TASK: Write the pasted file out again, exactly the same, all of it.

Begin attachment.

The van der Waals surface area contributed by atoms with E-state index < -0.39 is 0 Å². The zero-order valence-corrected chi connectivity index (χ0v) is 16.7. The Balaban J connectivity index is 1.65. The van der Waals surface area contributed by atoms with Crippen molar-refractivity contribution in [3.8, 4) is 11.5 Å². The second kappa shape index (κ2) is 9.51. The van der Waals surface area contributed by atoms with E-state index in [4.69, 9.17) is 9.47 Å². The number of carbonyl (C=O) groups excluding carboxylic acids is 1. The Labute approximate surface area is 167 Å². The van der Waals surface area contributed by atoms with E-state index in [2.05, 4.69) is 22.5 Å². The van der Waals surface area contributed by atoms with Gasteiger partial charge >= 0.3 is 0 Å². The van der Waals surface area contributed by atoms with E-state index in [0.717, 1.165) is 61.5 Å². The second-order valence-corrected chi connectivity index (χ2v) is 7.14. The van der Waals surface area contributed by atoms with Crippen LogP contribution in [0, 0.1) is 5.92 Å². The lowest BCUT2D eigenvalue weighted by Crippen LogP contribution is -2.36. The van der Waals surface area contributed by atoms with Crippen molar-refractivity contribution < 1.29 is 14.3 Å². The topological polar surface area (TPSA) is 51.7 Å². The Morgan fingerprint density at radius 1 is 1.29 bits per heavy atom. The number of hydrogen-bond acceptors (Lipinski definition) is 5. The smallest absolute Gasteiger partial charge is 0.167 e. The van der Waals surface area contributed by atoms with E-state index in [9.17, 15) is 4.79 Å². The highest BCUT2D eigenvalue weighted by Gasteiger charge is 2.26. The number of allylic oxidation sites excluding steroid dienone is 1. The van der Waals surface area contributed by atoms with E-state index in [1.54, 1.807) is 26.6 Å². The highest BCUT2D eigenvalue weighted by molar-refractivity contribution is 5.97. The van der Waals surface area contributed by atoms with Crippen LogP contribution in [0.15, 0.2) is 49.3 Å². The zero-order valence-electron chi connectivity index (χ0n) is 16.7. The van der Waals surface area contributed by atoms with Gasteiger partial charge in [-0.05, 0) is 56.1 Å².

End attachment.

The van der Waals surface area contributed by atoms with E-state index < -0.39 is 0 Å². The zero-order valence-corrected chi connectivity index (χ0v) is 16.7. The Balaban J connectivity index is 1.65. The van der Waals surface area contributed by atoms with Crippen molar-refractivity contribution in [3.8, 4) is 11.5 Å². The second kappa shape index (κ2) is 9.51. The van der Waals surface area contributed by atoms with E-state index in [4.69, 9.17) is 9.47 Å². The number of carbonyl (C=O) groups excluding carboxylic acids is 1. The Labute approximate surface area is 167 Å². The van der Waals surface area contributed by atoms with E-state index in [2.05, 4.69) is 22.5 Å². The van der Waals surface area contributed by atoms with Gasteiger partial charge >= 0.3 is 0 Å². The van der Waals surface area contributed by atoms with E-state index in [0.717, 1.165) is 61.5 Å². The second-order valence-corrected chi connectivity index (χ2v) is 7.14. The van der Waals surface area contributed by atoms with Crippen LogP contribution in [0, 0.1) is 5.92 Å². The lowest BCUT2D eigenvalue weighted by Crippen LogP contribution is -2.36. The van der Waals surface area contributed by atoms with Crippen molar-refractivity contribution < 1.29 is 14.3 Å². The topological polar surface area (TPSA) is 51.7 Å². The Morgan fingerprint density at radius 1 is 1.29 bits per heavy atom. The number of hydrogen-bond acceptors (Lipinski definition) is 5. The smallest absolute Gasteiger partial charge is 0.167 e. The van der Waals surface area contributed by atoms with E-state index in [9.17, 15) is 4.79 Å². The highest BCUT2D eigenvalue weighted by Gasteiger charge is 2.26. The number of allylic oxidation sites excluding steroid dienone is 1. The van der Waals surface area contributed by atoms with E-state index in [1.54, 1.807) is 26.6 Å². The highest BCUT2D eigenvalue weighted by molar-refractivity contribution is 5.97. The van der Waals surface area contributed by atoms with Crippen LogP contribution in [0.15, 0.2) is 49.3 Å². The zero-order valence-electron chi connectivity index (χ0n) is 16.7. The van der Waals surface area contributed by atoms with Gasteiger partial charge in [-0.05, 0) is 56.1 Å².